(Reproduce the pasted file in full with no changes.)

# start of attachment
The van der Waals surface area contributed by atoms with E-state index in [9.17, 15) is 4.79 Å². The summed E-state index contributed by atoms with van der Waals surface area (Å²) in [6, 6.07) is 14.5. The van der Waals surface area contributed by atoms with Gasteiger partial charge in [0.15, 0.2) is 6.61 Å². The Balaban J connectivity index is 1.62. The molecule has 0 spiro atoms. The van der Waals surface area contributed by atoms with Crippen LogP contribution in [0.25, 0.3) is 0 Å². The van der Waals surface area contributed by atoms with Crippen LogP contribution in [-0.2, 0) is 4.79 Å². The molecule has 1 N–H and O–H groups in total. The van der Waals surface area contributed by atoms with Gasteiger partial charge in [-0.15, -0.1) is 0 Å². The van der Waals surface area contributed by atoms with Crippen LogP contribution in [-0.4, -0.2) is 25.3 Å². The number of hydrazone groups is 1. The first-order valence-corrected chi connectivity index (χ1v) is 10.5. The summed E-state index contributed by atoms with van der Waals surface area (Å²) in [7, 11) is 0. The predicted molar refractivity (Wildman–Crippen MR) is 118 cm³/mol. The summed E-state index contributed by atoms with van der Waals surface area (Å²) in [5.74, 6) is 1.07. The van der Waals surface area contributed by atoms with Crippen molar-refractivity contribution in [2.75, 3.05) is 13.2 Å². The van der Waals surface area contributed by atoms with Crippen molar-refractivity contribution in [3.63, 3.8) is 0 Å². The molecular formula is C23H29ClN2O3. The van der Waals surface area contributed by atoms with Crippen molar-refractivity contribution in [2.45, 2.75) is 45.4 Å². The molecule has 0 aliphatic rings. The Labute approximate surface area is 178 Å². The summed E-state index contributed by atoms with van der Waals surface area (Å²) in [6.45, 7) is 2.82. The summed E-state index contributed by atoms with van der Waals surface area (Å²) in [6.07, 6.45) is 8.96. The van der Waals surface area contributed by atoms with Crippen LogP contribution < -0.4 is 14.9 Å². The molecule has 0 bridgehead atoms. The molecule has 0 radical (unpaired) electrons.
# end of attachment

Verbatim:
The van der Waals surface area contributed by atoms with E-state index in [9.17, 15) is 4.79 Å². The summed E-state index contributed by atoms with van der Waals surface area (Å²) in [6, 6.07) is 14.5. The van der Waals surface area contributed by atoms with Gasteiger partial charge in [0.15, 0.2) is 6.61 Å². The Balaban J connectivity index is 1.62. The molecule has 0 spiro atoms. The van der Waals surface area contributed by atoms with Crippen LogP contribution in [0.25, 0.3) is 0 Å². The van der Waals surface area contributed by atoms with Crippen LogP contribution in [-0.2, 0) is 4.79 Å². The molecule has 1 N–H and O–H groups in total. The van der Waals surface area contributed by atoms with Gasteiger partial charge in [-0.15, -0.1) is 0 Å². The van der Waals surface area contributed by atoms with Crippen LogP contribution in [-0.4, -0.2) is 25.3 Å². The number of hydrazone groups is 1. The first-order valence-corrected chi connectivity index (χ1v) is 10.5. The summed E-state index contributed by atoms with van der Waals surface area (Å²) in [7, 11) is 0. The predicted molar refractivity (Wildman–Crippen MR) is 118 cm³/mol. The summed E-state index contributed by atoms with van der Waals surface area (Å²) in [5.74, 6) is 1.07. The van der Waals surface area contributed by atoms with Crippen molar-refractivity contribution in [2.75, 3.05) is 13.2 Å². The van der Waals surface area contributed by atoms with Crippen molar-refractivity contribution in [3.63, 3.8) is 0 Å². The molecular formula is C23H29ClN2O3. The van der Waals surface area contributed by atoms with Crippen molar-refractivity contribution in [2.45, 2.75) is 45.4 Å². The molecule has 0 aliphatic rings. The Labute approximate surface area is 178 Å². The summed E-state index contributed by atoms with van der Waals surface area (Å²) in [6.45, 7) is 2.82. The summed E-state index contributed by atoms with van der Waals surface area (Å²) in [6.07, 6.45) is 8.96. The van der Waals surface area contributed by atoms with Crippen LogP contribution < -0.4 is 14.9 Å². The molecule has 0 bridgehead atoms. The molecule has 0 radical (unpaired) electrons.